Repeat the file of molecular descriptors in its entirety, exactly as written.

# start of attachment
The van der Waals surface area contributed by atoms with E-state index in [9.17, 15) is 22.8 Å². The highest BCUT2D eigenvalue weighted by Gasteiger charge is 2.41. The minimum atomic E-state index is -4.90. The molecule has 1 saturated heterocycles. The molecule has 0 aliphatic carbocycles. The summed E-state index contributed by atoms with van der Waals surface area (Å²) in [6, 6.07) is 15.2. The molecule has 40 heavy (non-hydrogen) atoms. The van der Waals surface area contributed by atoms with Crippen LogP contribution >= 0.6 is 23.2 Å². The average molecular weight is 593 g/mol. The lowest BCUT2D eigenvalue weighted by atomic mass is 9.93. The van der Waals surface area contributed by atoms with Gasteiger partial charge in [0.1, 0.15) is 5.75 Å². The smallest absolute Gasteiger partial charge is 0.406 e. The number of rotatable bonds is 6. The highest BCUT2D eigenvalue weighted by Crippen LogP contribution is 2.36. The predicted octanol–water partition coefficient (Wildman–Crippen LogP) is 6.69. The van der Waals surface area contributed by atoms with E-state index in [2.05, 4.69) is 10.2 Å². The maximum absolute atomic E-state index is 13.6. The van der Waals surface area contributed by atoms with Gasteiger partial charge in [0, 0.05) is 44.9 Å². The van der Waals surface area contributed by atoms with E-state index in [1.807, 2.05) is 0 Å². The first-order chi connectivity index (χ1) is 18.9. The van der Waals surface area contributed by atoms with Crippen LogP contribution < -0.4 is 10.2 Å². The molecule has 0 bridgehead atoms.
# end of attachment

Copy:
The van der Waals surface area contributed by atoms with E-state index in [9.17, 15) is 22.8 Å². The highest BCUT2D eigenvalue weighted by Gasteiger charge is 2.41. The minimum atomic E-state index is -4.90. The molecule has 1 saturated heterocycles. The molecule has 0 aliphatic carbocycles. The summed E-state index contributed by atoms with van der Waals surface area (Å²) in [6, 6.07) is 15.2. The molecule has 40 heavy (non-hydrogen) atoms. The van der Waals surface area contributed by atoms with Crippen LogP contribution >= 0.6 is 23.2 Å². The average molecular weight is 593 g/mol. The lowest BCUT2D eigenvalue weighted by atomic mass is 9.93. The van der Waals surface area contributed by atoms with Gasteiger partial charge in [0.1, 0.15) is 5.75 Å². The smallest absolute Gasteiger partial charge is 0.406 e. The number of rotatable bonds is 6. The highest BCUT2D eigenvalue weighted by Crippen LogP contribution is 2.36. The predicted octanol–water partition coefficient (Wildman–Crippen LogP) is 6.69. The van der Waals surface area contributed by atoms with E-state index in [2.05, 4.69) is 10.2 Å². The maximum absolute atomic E-state index is 13.6. The van der Waals surface area contributed by atoms with Gasteiger partial charge in [0, 0.05) is 44.9 Å². The van der Waals surface area contributed by atoms with E-state index in [1.807, 2.05) is 0 Å². The first-order chi connectivity index (χ1) is 18.9. The van der Waals surface area contributed by atoms with Crippen LogP contribution < -0.4 is 10.2 Å². The molecule has 0 bridgehead atoms.